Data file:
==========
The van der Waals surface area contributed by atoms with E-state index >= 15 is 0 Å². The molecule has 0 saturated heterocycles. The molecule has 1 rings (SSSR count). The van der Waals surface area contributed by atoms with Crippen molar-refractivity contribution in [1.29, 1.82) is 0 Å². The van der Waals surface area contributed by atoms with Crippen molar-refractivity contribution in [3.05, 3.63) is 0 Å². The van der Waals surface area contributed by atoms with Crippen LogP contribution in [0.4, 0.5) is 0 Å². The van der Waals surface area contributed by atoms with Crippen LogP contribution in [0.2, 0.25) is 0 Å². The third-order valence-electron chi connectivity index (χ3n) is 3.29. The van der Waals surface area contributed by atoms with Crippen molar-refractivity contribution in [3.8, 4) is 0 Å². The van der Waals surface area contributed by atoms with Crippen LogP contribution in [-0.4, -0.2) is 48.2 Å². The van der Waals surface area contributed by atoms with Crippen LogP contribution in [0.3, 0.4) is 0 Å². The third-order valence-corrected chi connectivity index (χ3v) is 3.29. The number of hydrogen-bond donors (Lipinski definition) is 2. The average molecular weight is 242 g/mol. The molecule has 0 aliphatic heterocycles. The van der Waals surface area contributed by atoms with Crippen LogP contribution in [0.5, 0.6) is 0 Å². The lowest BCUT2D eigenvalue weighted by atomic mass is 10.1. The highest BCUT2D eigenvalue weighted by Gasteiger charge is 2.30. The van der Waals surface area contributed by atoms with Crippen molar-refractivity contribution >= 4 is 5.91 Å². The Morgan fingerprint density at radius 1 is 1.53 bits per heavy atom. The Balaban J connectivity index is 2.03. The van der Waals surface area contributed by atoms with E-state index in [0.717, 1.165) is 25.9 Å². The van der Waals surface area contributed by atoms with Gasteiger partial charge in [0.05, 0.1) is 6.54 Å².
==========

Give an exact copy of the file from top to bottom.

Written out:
The van der Waals surface area contributed by atoms with E-state index >= 15 is 0 Å². The molecule has 0 saturated heterocycles. The molecule has 1 rings (SSSR count). The van der Waals surface area contributed by atoms with Crippen molar-refractivity contribution in [1.29, 1.82) is 0 Å². The van der Waals surface area contributed by atoms with Crippen molar-refractivity contribution in [3.05, 3.63) is 0 Å². The van der Waals surface area contributed by atoms with Crippen LogP contribution in [0.4, 0.5) is 0 Å². The van der Waals surface area contributed by atoms with Crippen LogP contribution in [0.2, 0.25) is 0 Å². The third-order valence-electron chi connectivity index (χ3n) is 3.29. The van der Waals surface area contributed by atoms with Crippen molar-refractivity contribution in [3.8, 4) is 0 Å². The van der Waals surface area contributed by atoms with Crippen LogP contribution in [-0.4, -0.2) is 48.2 Å². The van der Waals surface area contributed by atoms with Crippen LogP contribution in [0.3, 0.4) is 0 Å². The third-order valence-corrected chi connectivity index (χ3v) is 3.29. The number of hydrogen-bond donors (Lipinski definition) is 2. The average molecular weight is 242 g/mol. The molecule has 0 aliphatic heterocycles. The van der Waals surface area contributed by atoms with Crippen LogP contribution in [0.5, 0.6) is 0 Å². The lowest BCUT2D eigenvalue weighted by atomic mass is 10.1. The highest BCUT2D eigenvalue weighted by Gasteiger charge is 2.30. The van der Waals surface area contributed by atoms with Crippen molar-refractivity contribution >= 4 is 5.91 Å². The Morgan fingerprint density at radius 1 is 1.53 bits per heavy atom. The Balaban J connectivity index is 2.03. The van der Waals surface area contributed by atoms with E-state index in [0.717, 1.165) is 25.9 Å². The van der Waals surface area contributed by atoms with Gasteiger partial charge in [0.05, 0.1) is 6.54 Å².